Idia shares her experience playing Nneka in Nneka the pretty serpent – her debut in acting. She shared, “it was an amazing experience. I think it turned me inside out. It felt like I started over in my life, in my thinking and in what I could do as a person.”
She also shared the mixed reactions she got after the release of the film. “When it first came out in the cinemas, I was a little bit heartbroken by some of the comments that people were leaving. Comments about me not being light-skinned or Ibo, about me destroying what meant something to a lot of Nigerians. Nigerians loved their veteran actors; they love their Nollywood classics. So, it was something that I just wished people could see how much passion went into it at the time. But, with the international market, and the kind of feedback we are getting, I am getting messages from the Philippines, French Guiana, Dominican Republic, Trinidad and Tobago, Costa Rica, and Los Angeles. I was hurt at first, because Nneka is a fictional character and anyone could bring something different to the character but I don’t think that tribe and skin colour should matter. I mean, Black Panther was Americans pretending like they are in Africa. A lot of people who criticized it (the film- Nneka the pretty serpent), criticized because of the choice of Nneka, which broke my heart.”
“When Nneka came out, some were like, ‘we heard Idia killed it o’. This very famous female said, ‘abeg, I am sure she paid for that job’. She saw me recently and was nice to me. She said she finally watched it, and it was great, but you know when you hear stuff, it’s like, ‘do I take the one I heard you say’. or ‘do I take how you feel now that you have watched it’. This is why it is important to give people a chance”, she said.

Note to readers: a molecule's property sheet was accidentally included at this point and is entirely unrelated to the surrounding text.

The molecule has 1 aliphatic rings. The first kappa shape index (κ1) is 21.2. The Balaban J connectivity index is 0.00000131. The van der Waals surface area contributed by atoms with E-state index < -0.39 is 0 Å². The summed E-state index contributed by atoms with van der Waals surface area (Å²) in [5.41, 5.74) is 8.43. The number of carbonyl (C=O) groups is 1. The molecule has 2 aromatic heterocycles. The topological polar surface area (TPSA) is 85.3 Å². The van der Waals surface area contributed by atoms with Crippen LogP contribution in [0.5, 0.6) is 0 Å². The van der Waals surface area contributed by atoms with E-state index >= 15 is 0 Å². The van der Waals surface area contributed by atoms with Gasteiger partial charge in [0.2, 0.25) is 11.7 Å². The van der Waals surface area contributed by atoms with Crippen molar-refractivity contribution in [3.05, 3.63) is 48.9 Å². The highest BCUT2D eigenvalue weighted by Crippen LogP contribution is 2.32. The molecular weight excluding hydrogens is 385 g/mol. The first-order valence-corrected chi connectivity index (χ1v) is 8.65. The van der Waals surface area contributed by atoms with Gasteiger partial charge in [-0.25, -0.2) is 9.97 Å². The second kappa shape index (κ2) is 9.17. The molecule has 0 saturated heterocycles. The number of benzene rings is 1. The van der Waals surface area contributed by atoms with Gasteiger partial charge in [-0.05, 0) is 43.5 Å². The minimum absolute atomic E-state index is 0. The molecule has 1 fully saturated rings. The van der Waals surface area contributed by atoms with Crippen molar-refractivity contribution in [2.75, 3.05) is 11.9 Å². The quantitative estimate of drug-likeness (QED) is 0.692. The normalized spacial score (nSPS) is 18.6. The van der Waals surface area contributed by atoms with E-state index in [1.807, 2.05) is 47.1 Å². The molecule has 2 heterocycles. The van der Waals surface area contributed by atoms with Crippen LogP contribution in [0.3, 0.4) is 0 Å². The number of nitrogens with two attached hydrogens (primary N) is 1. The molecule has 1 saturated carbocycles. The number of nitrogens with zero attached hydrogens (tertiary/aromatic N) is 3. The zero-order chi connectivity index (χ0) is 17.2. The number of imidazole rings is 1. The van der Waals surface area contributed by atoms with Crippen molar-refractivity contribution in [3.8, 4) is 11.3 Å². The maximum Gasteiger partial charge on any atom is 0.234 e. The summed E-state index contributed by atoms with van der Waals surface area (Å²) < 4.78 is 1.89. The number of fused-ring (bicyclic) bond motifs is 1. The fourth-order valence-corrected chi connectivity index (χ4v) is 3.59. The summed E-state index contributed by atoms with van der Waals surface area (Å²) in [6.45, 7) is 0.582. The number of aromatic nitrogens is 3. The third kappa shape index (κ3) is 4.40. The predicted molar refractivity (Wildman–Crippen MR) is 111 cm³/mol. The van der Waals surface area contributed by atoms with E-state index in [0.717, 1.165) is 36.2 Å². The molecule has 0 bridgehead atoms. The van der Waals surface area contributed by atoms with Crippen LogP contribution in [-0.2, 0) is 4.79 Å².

On relocating, she shared that she doesn’t think moving to Nigeria was a good choice, ‘I am not doing what I came to Nigeria to do. When I came to Nigeria, I was working for a private equity firm in New York. I came here because they were investing in banks across Africa, and at that time they were working with Union Bank. It was a great job, and a great opportunity for me, everything was going well for me in New York. And I came to Nigeria and destiny takes me.” She proceeded to share that the difference in earning power, the stereotypes and labels in Nigeria, and putting her life in the public eye, are her regrets about moving to Nigeria.
On the loss of her dad, she said, “the business show on Arise was my dream job. But something quite terrible happened to me in life and I just wanted a fresh start. I lost my dad, and I just didn’t want to do anything I was currently doing ever again. My dad raised me. The stuff that people say about their mum, that was my dad to me. My dad was my hero. He had a car accident and he died.”
Watch the excerpts from the interview here: https://www.instagram.com/p/CojS9bEKRu8/?hl=en